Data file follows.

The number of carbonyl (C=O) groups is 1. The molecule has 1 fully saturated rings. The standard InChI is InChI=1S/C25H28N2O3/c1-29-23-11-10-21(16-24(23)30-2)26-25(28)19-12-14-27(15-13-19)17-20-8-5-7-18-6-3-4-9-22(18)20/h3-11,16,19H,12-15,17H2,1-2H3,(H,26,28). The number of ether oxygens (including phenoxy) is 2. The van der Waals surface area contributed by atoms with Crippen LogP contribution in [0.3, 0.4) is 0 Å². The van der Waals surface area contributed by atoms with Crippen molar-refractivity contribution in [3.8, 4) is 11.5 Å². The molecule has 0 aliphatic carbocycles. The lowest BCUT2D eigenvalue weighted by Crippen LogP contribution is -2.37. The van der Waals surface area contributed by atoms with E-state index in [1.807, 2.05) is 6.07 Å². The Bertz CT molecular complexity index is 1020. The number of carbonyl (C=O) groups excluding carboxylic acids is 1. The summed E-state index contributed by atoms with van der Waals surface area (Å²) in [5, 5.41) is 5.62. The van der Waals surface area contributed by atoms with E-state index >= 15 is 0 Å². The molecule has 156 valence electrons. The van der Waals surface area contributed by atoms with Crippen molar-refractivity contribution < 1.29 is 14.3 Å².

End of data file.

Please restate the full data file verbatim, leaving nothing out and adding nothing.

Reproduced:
The number of carbonyl (C=O) groups is 1. The molecule has 1 fully saturated rings. The standard InChI is InChI=1S/C25H28N2O3/c1-29-23-11-10-21(16-24(23)30-2)26-25(28)19-12-14-27(15-13-19)17-20-8-5-7-18-6-3-4-9-22(18)20/h3-11,16,19H,12-15,17H2,1-2H3,(H,26,28). The number of ether oxygens (including phenoxy) is 2. The van der Waals surface area contributed by atoms with Crippen LogP contribution in [0.3, 0.4) is 0 Å². The van der Waals surface area contributed by atoms with Crippen molar-refractivity contribution in [3.8, 4) is 11.5 Å². The molecule has 0 aliphatic carbocycles. The lowest BCUT2D eigenvalue weighted by Crippen LogP contribution is -2.37. The van der Waals surface area contributed by atoms with E-state index in [1.807, 2.05) is 6.07 Å². The Bertz CT molecular complexity index is 1020. The number of carbonyl (C=O) groups excluding carboxylic acids is 1. The summed E-state index contributed by atoms with van der Waals surface area (Å²) in [5, 5.41) is 5.62. The van der Waals surface area contributed by atoms with E-state index >= 15 is 0 Å². The molecule has 156 valence electrons. The van der Waals surface area contributed by atoms with Crippen molar-refractivity contribution < 1.29 is 14.3 Å².